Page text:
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Lions Roar : May 2008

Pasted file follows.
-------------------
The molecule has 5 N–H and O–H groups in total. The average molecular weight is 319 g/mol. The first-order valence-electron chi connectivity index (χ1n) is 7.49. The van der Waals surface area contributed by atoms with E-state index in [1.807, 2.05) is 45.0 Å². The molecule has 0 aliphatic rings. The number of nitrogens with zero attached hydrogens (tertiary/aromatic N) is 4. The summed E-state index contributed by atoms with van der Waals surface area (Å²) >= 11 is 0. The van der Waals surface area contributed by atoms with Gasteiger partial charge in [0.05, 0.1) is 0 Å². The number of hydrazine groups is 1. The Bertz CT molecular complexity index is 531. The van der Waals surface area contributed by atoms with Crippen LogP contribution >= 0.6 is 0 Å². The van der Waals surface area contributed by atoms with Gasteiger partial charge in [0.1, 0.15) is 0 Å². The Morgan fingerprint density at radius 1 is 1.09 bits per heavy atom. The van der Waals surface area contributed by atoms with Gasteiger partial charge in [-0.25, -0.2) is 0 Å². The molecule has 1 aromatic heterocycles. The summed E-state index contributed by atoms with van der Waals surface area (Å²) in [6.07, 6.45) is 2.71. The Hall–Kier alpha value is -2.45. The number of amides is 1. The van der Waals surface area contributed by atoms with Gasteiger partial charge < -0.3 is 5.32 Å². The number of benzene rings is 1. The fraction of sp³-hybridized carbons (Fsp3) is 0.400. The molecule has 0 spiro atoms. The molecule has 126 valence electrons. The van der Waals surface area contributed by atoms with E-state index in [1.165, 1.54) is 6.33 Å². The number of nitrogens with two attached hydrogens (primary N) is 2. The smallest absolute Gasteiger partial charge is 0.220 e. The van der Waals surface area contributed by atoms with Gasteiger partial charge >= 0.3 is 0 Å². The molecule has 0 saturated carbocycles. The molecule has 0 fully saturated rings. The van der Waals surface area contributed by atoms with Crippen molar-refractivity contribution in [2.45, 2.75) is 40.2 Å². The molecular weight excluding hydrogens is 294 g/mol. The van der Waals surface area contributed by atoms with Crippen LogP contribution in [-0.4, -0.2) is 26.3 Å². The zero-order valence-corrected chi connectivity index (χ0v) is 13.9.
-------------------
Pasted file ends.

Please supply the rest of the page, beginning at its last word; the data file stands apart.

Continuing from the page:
SHAMBHALA SUN MAY 2008 93 We Think, Therefore We Are IN ONE OF THE MOST FASCINATING, thought-provoking, and scientifically grounded books on cultural relativity in recent years, distinguished University of Michigan scholar Richard E. Nisbett explores the dramatically different thought processes of Westerners and East Asians. “Human cognition is not every- where the same,” he states, for some people have used different conceptual tools to understand the world. His detailed journey into this profound (and some might feel politically incorrect) realm of difference spans history, philosophy, psychology, geography, and linguistics. Naturally, his conclusions will be of special interest to Western converts to Buddhism and other Eastern spiritual practices. But as Nisbett shows through a wide range of studies, surveys, and observational research con- ducted by himself and his colleagues around the world, these two fundamentally different ways of conceiving and experiencing re- ality influence every aspect of our contemporary life—education, law, business, child-rearing, and social relations—and account for much of the misunderstanding about behavior and expecta- tions that arise between Easterners and Westerners. Nisbett begins probing these worldviews that are at such vari- ance with an historical overture of the ecological and philosoph- ical foundations of thought in ancient Greece and China. Three characteristics are crucial hallmarks of Greek life 2,500 years ago, he says. First, “the location of the Greeks at the crossroads of the world” fed their sense of curiosity and brought this maritime trading people into contact with different cultures to such a de- gree that “Athens itself would have been rather like the bar in Star War s .” Secondly, the Greeks “had a remarkable sense of personal agency—the sense that they were in charge of their own lives and free to act as they chose.” And lastly, “A strong sense of individual identity accompanied the Greek sense of personal agency.” This sense of agency, says Nisbett, fueled a tradition of debate in the Greek city-state, or polis. Debate was a spirited contest between individuals, with all the contention, dichotomies, and conflict one might expect when “persuasion by dint of rational argument” is the rule. That belief in individualism and agency also led early Greek thinkers, like Aristotle, to be “deeply concerned with the question of which properties made an object what it was,” regardless of the context or field in which one might find it. “A routine habit of Greek philosophers,” Nisbett writes, “was to analyze the attributes of an object—person, place, thing, or animal—and categorize the object on the basis of its abstracted attributes.” Categories are denoted by static, unchanging nouns (which Western children are taught as soon as they can talk), and this isolation of an object allowed it to be studied. Its unchanging, independent, static essence could be discovered, and none of this would have been possible without the logical princi- ples of noncontradiction, which states that a proposition cannot be both truth and false (“A and not-A are impossible”), and the law of identity, in which a thing is itself and not some other thing (“A is A regardless of the context”). Moving forward as he sketches a capsule intellectual history of the West, Nisbett concludes that “the history of Europe ... created a new sort of person—one who conceived of individuals as separate from the larger community and who thought in terms imbued with freedom.” The ontology underlying Asian thought is significantly differ- ent. Nisbett argues that in contrast to the exposure the Greeks had to so many different people (and views), which led them to address contradiction in an either/or fashion, the Chinese were ethnically homogeneous and unified as a people early on. The author notes that “even today 95 percent of the Chinese popula- tion belongs to the same Han ethnic group.” While the Greeks cherished agency, argued with each other in the marketplace, de- bated in the political assembly (“a contest between opponents”), and thought of themselves “as individuals with distinct proper- ties, as units separate from others,” the Chinese embraced har- mony as their social ideal. “Every Chinese was first and foremost a member of a collective ... the clan, the village, and especially the family. ... For the early Confucians, there can be no me in isolation, to be considered abstractly: I am the totality of roles I live in relation to specific others.” In other words, Asian ontology emphasized a sense of collective agency. Added to that, Confucianism, with its complex network of social roles and obligations, and its “Doctrine of the Golden Mean—to be excessive in nothing and to assume that between THE GEOGRAPHY OF THOUGHT How Asians and Westerners Think Differently...and Why By Richard E. Nisbett Free Press; 288 pp., $15 (paper) REVIEWED BY CHARLES R. JOHNSON CHARLES R. JOHNSON is a professor of English at the University of Washington in Seattle. His novels include Dreamer and Middle Passage, for which he won a National Book Award. MAY 80-105.indd 93 MAY 80-105.indd 93 3/6/08 11:36:42 AM 3/6/08 11:36:42 AM